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Controversy Erupts as Bass Forces Homeless to Move From One Hotel to Another Hotel


March 19, 2023, 9:19 a.m. An earlier version of this article incorrectly identified Annetta Wells, the mayor of Los Angeles’ director of community engagement, as Anita Wells.

Mayor Karen Bass’ homelessness team discovered a warm haven indoors for Princeton Parker, a 38-year-old living in a tent on L.A.’s Westside, four weeks ago.

Parker was overjoyed with his relocation to the Hotel Silver Lake on the outskirts of Silver Lake and Historic Filipinotown. The accommodations were spacious, and his camping buddies were nearby. “It felt like I had a place to call home,” he remarked.

Nevertheless, that arrangement was upended last week when Bass’ Inside Safe organisation quickly relocated him and approximately 20 others to a downtown Los Angeles hotel. When that site didn’t work out, Parker was transferred to a third Hollywood hotel. Since then, he has felt lonely and alienated.

“I was quite excited.” “The former Pasadena resident claimed to be staying at the Hotel Silver Lake. “Now they’ve simply taken that away from me.”

Bass Forces Homeless to Move from one Hotel to another Hotel

The comings and goings at Hotel Silver Lake highlight some of the logistical problems Bass faces as she strives to bring 1,000 people indoors through her Inside Safe initiative by Tuesday, her 100th day in office. Bass estimates that the city will have sheltered 4,000 people at that time. (The majority of the remaining 3,000 are being assisted by efforts put in place before Bass assumed office.)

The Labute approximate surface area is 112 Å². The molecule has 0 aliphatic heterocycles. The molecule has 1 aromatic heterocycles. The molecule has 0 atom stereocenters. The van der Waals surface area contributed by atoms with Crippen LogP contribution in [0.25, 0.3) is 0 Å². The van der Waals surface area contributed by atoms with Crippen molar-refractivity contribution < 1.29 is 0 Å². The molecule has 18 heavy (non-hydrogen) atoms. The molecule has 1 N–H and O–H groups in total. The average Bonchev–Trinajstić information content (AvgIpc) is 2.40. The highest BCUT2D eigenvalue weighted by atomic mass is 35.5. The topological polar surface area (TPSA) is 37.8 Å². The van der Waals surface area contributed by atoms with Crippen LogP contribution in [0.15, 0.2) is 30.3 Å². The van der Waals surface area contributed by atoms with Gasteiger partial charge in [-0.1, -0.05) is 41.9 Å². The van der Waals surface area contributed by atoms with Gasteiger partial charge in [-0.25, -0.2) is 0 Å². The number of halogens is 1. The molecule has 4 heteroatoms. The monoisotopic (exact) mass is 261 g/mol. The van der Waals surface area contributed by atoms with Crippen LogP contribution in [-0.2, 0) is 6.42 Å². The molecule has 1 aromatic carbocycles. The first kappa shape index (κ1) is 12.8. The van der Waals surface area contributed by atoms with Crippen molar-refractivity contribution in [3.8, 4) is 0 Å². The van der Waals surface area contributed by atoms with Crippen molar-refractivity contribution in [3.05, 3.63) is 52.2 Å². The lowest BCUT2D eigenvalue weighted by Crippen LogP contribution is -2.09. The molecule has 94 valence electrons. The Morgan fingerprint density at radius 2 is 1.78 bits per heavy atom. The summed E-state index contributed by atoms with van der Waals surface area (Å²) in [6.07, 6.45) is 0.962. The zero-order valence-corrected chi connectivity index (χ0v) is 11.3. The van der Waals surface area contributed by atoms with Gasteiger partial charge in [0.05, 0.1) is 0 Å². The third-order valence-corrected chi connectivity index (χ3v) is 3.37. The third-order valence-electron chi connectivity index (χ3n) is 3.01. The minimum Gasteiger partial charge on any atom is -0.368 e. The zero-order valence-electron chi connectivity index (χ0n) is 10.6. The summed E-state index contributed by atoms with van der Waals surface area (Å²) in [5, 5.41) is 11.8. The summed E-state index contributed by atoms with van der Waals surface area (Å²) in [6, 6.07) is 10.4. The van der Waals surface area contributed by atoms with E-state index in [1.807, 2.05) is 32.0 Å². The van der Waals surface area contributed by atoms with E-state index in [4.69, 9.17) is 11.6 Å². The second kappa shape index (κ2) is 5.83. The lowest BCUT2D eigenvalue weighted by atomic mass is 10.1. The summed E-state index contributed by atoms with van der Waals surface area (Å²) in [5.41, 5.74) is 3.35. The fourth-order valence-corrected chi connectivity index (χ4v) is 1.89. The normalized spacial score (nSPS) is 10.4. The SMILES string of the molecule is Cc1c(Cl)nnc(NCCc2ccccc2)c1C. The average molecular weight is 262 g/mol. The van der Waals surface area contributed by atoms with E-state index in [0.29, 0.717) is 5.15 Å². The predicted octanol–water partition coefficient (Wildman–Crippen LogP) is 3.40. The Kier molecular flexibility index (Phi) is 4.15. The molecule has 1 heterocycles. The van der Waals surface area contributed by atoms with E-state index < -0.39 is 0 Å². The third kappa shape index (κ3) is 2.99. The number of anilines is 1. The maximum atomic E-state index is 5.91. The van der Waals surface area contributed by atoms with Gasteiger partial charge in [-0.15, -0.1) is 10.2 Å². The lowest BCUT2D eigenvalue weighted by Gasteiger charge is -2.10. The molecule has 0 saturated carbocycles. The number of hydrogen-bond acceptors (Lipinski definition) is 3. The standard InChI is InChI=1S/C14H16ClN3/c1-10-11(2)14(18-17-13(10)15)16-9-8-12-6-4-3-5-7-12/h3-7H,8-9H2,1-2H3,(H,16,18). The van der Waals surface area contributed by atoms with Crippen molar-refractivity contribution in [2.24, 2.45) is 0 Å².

So far, at least two of the mayor’s 13 Inside Safe operations have resulted in homeless persons being transferred from one hotel to another, and occasionally a third, eliciting sharp criticism from homeless groups.

“The purpose of Inside Safe is essentially to get folks off the street permanently,” said Meggie Kelley, a volunteer with Fairfax Mutual Aid, an organisation that distributes food and other supplies to homeless Angelenos. “Moving them from place to place does not provide them with stability. It displaces people from their communities.”

The incident has also highlighted the mayor’s lack of temporary housing options in various districts of Los Angeles.

Last month, Bass and her Inside Safe team relocated 43 homeless persons, including Parker, from encampments on or around 6th Street and Fairfax Avenue. Councilwoman Katy Yaroslavsky, who participated in the operation, represents the region. Nevertheless, because her Westside district does not have enough interim housing, those residents were relocated to the Hotel Silver Lake in Councilmember Hugo Soto-area. Martinez’s

Yaroslavsky spokeswoman Leo Daube said his boss contacted Soto-Martinez ahead of time about using the hotel. “We did contact out… to make sure they were okay with it because it was in their district,” he explained. “And Hugo consented generously.”

Bass’ Inside Safe programme began relocating around half of the people from 6th and Fairfax out of the Hotel Silver Lake and into other sites on Monday, including the L.A. Grand Hotel in downtown Los Angeles and the West Inn Hotel in Hollywood. Other people complained, claiming that they did not want to be uprooted.

The following day, a second batch of unhoused persons, this time from the Soto-region, Martinez’s was brought into the Hotel Silver Lake. Inside Safe began targeting various spots near Echo Park Lake on that day.

During his campaign last year, Soto-Martinez promised to tear down the fence that surrounds the lake, which was built in 2021 as part of a disputed clearing of a major homeless encampment. He has informed park residents that he will endeavour to keep homeless individuals out of the area. His first town hall on the fence removal was held on Thursday, just as the Inside Safe operation in Echo Park was coming to an end.